Bristol-Myers Squibb Co (NYSE:BMY)’s Hepatitis C drug has been put on hold by FDA regulators.
According to a recent press release, Bristol-Myers’ Hepatitis C drug had been declined approval by the U.S. authorities. The news concerns daclatasvir, which is essentially used in the combination therapy along with asunaprevir. The latter is an antiviral drug.
Bristol-Myers Squibb Co (NYSE:BMY) announced yesterday that it had submitted data from its findings on the combination treatment to the Food and Drug Administration earlier. The filing was to get the approval of the use of daclatasvir with asunaprevir. However, the American drug manufacturer had withdrawn its application in October. This is because the FDA was asking for more data to validate the effects of the combination of daclatasvir and asunaprevir in the treatment of Hepatitis C. The company is now in talks with the FDA in the matter.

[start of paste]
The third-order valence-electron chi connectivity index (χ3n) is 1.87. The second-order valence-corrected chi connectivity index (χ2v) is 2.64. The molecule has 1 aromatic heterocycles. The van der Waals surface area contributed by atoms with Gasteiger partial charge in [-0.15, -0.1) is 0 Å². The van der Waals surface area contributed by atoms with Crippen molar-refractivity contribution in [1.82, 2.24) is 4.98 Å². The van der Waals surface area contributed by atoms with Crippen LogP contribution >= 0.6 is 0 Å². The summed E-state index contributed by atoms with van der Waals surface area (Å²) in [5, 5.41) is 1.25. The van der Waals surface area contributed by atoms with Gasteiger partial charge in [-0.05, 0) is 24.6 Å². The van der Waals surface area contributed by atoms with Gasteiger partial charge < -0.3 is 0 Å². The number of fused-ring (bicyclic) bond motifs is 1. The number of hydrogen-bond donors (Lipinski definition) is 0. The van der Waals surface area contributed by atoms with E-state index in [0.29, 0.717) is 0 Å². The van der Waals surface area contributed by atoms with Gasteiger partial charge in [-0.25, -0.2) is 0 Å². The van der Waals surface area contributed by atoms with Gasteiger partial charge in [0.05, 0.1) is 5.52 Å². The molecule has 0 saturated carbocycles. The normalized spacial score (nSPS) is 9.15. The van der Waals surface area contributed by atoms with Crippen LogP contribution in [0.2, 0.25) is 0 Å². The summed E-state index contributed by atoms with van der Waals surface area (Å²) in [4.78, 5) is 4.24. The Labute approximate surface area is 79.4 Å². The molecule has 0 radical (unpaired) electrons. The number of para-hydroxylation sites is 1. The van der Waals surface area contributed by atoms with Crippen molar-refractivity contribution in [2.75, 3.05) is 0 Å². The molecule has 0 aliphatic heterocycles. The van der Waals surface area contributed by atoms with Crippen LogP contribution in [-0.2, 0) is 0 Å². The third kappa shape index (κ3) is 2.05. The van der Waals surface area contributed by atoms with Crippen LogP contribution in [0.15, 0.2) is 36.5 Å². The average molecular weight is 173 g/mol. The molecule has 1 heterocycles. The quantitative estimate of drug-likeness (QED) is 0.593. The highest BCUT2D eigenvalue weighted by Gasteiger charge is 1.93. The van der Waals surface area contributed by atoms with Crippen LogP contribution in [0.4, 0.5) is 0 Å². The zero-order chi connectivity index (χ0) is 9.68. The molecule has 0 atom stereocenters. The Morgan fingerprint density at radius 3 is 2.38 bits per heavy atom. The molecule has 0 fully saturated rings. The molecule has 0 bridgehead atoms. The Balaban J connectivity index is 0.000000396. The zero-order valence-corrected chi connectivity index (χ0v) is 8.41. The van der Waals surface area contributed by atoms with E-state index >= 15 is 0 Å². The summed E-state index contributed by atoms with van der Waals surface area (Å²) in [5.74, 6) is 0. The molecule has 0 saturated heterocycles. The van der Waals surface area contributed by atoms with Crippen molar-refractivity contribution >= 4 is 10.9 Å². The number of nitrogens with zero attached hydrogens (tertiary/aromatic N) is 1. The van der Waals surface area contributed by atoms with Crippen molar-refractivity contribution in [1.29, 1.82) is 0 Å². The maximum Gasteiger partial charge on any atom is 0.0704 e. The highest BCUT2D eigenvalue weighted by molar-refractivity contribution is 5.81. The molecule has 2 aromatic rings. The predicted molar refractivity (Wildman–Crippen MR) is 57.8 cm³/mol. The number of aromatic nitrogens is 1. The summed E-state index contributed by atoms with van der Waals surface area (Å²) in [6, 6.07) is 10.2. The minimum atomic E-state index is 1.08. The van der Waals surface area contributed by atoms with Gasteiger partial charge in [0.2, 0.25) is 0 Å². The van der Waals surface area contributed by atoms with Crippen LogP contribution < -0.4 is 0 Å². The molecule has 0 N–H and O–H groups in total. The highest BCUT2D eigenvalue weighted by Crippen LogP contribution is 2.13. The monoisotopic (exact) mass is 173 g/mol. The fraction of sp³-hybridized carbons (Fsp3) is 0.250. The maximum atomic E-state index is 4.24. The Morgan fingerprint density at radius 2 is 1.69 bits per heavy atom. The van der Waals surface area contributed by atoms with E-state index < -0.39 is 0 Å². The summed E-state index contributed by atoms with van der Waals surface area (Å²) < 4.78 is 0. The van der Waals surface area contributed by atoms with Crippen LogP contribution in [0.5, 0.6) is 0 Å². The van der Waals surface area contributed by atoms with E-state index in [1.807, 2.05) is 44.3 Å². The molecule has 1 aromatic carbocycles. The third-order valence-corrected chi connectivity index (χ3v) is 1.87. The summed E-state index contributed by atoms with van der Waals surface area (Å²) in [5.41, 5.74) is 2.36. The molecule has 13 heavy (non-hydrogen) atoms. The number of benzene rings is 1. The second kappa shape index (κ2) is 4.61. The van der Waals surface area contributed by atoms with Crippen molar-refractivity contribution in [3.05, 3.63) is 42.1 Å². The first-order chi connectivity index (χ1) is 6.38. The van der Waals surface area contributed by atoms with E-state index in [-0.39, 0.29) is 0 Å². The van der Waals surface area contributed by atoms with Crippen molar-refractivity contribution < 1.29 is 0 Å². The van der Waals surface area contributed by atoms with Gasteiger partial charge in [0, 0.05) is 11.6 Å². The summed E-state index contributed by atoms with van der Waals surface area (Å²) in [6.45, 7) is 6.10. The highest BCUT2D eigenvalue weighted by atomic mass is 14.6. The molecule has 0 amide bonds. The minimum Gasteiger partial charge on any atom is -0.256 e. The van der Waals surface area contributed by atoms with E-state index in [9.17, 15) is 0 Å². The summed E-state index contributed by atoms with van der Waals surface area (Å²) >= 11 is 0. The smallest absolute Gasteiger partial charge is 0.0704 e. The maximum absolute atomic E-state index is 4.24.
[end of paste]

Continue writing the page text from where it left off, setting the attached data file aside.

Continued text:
Daclatasvir belongs to the drug category of NS5A inhibitors and is currently popular among researchers from across the world. In addition to studying its efficacy in the treatment of Hepatitis C, scientists are also evaluating the drug’s effect on other diseases. Some major studies currently employing the drug include those on HIV patients and those who have undergone a liver transplant.
Apart from the collection of additional data, Bristol-Myers Squibb Co (NYSE:BMY) is also seeking to conduct further experiments to collect the needed data. The matter is so significant because as of now, Hepatitis C is the most focused research area in the field. Hence, Bristol-Myers is also seen to shift focus from its popular drug treatments for gene-related diseases, viral diseases, cardiac diseases and cancer.
In this context, Bristol-Myers Squibb Co (NYSE:BMY)’s RnD head, Francis Cuss, commented that the studies on the treatment for Hepatitis C still are short of achieving significant milestones. He further added that the company is determined to prove the efficacy of daclatasvir in the Hepatitis C combinational drug therapy to the FDA.
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